Intel has beat analysts' estimates for quarterly profit and revenue, driven by its high-margin data centre business and strong demand for its PC chips.
The vendor’s 39 per cent rise in profits and better-than-expected fourth-quarter forecast should come as a relief for investors after three days of grim news from other major chipmakers that have shaken stock markets globally.
Amazon and Alphabet also reported disappointing earnings, sending technology stocks down in after hours trading.
Intel executives do not see any near-term weakness from the trade tensions or Chinese economy, despite the fact that large data centre customers like Baidu and consumer PC factories are located there.
But Intel's share gains in extended trading diminished to less than 1 percent when interim CEO Bob Swan said trade tensions could be a "headwind" in the longer term next year.
Texas Instruments, STMicroelectronics NV and SK Hynix have all warned of slowing demand for the remainder of the year.
Intel bucked the trend thanks to strong sales of chips for PCs, the second quarter in the row the company benefited from the sector after years of stagnation in that business, and increasing sales of iPhone modem chips.
Swan told Reuters the PC chip strength came from computer purchases by business customers in developed economies as well as gamers building high-end machines.
Many businesses are upgrading their PCs because Microsoft has said it will end support for some older versions of Windows in early 2020.
At first, Intel's results seemed to allay concerns that a trade conflict between the United States and China or a slowdown in the Chinese economy could drag down the global chip business.
"We'll be working with our domestic Chinese customers and our global [PC manufacturers] to adjust and adapt the supply chain to deal with constraints," Swan told Reuters in an interview before holding a conference call with analysts.
But later on the call, Swan conceded that the trade tensions could a "headwind" for Intel in 2019, though the company has not specified how much sales could suffer.
Also boosting Intel sales this quarter was its business for modems, which connect smart phones to wireless data networks which was up 131 per cent in the quarter.
The gain resulted from Intel completely replacing rival modem supplier Qualcomm in the most recent models of Apple’s.
But Swan said the modem sales are also pressuring Intel's margins and contributed to the firm lowering its fourth-quarter operating margin outlook to 34.5 per cent.
"That being said, what the modems and memory do for the company is allow us to play in a much larger market," he said.
Intel forecast current-quarter revenue of US$19 billion and adjusted earnings of US$1.22 per share. Analysts on average were expecting revenue of US$18.40 billion and a profit of US$1.09 per share, according to Refinitiv data.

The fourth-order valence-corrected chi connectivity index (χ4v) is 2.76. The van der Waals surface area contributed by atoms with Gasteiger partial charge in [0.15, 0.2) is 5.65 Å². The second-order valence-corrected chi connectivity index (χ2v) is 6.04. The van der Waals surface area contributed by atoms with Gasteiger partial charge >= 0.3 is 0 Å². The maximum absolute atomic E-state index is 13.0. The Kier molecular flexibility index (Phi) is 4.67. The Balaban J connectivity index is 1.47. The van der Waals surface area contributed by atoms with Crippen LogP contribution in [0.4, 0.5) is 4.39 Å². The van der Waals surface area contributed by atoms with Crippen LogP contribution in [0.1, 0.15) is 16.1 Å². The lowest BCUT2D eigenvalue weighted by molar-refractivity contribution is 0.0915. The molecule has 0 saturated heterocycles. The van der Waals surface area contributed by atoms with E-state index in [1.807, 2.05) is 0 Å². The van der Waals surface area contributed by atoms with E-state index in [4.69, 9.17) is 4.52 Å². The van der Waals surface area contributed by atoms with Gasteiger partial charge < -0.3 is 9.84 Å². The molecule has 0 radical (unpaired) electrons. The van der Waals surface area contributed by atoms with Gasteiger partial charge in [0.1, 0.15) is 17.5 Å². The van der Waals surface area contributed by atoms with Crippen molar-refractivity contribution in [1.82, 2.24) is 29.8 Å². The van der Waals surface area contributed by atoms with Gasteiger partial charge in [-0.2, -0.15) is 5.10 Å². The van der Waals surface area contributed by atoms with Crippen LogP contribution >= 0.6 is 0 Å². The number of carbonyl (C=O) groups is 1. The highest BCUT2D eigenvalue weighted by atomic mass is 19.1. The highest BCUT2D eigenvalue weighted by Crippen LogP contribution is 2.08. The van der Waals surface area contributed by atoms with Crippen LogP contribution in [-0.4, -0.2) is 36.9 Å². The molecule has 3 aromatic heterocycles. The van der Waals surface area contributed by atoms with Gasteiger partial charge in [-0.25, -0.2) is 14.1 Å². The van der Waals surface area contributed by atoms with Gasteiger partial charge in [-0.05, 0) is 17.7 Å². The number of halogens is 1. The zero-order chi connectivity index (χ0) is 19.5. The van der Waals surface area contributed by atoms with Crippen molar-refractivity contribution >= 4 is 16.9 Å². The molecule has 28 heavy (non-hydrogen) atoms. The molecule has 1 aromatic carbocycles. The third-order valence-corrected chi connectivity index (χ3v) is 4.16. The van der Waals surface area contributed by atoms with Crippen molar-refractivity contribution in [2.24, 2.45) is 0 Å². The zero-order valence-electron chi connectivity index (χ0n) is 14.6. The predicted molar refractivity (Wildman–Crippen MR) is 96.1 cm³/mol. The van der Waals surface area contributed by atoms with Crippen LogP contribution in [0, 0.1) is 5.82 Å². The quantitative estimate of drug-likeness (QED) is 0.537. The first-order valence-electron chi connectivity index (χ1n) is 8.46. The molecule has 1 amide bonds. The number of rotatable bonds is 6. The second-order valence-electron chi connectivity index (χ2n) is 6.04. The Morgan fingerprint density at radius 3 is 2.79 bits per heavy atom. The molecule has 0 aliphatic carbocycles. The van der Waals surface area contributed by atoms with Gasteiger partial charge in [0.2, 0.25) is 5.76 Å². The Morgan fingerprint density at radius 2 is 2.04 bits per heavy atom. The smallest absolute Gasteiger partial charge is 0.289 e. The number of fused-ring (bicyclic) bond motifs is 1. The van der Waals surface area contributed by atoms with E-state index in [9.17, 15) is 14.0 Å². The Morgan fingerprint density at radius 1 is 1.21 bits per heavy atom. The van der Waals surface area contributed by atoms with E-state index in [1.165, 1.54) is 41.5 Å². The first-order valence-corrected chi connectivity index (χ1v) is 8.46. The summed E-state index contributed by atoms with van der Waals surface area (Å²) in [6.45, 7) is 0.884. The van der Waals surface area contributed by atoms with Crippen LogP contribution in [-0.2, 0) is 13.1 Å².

Intel has been increasingly catering to a booming data centre market as revenue from PCs has flattened since 2011.
Revenue from its data centre business rose 25.9 per cent to US$6.14 billion in the quarter, while analysts were expecting revenue of US$5.89 billion, according to financial and data analytics firm FactSet.
Rival Advanced Micro Devices, which has been gaining ground with its new EPYC chips for servers, reported a better-than-expected quarterly profit but forecast fourth-quarter revenue below estimates due to falling demand for its graphics chips from cryptocurrency miners.
Revenue in Intel's client computing business, which caters to PC makers and is still the biggest contributor to sales, also rose 15.5 per cent to US$10.23 billion, beating FactSet estimates of US$9.33 billion.
Intel's PC sales have trended positive in recent quarters, lifted by stronger demand. Many businesses have started the process of buying new PCs because Microsoft has said it will end support for Windows 7 in early 2020.
"There's been really strong demand for both the consumer and enterprise for PCs which helped. They also did a great job managing through some supply disruptions," said Elazar Advisors analyst Chaim Siegel.
Intel recorded a US$290 million charge as a result of Micron Technology’s decision to buy out Intel's portion of a memory fabrication plant in Utah where the two had partnered to build advanced memory chips, a move analyst Patrick Moorhead of Moor Insights & Strategy called "negotiation tactics." He expects the two to find a way to work together.
Intel's Swan told Reuters that Intel has retained its rights to the technology and intends to eventually build its own factories to produce the chips.
"Despite their announcement, we will still have access to supply from the fab for the next 18 to 24 months, and that will give us time to explore the alternatives we have to produce the product," Swan said.
On an conference call with investors, Swan said he expected capital expenditures on memory chips to be "a little bit lower" in 2019 "despite building self sufficiency" after Micron's move.
Net income rose to US$6.40 billion, or US$1.38 per share, in the third quarter ended 29 September from US$4.52 billion, or 94 cents per share, a year earlier.
Excluding items, the company earned US$1.40 per share. Net revenue rose 18.7 per cent to US$19.16 billion. Analysts on average were expecting adjusted earnings of US$1.15 per share and revenue of US$18.11 billion.
(Reporting by Sonam Rai in Bengaluru and and Stephen Nellis in San Francisco; Additional reporting by Akanksha Rana; editing by Anil D'Silva, Clive McKeef and Diane Craft)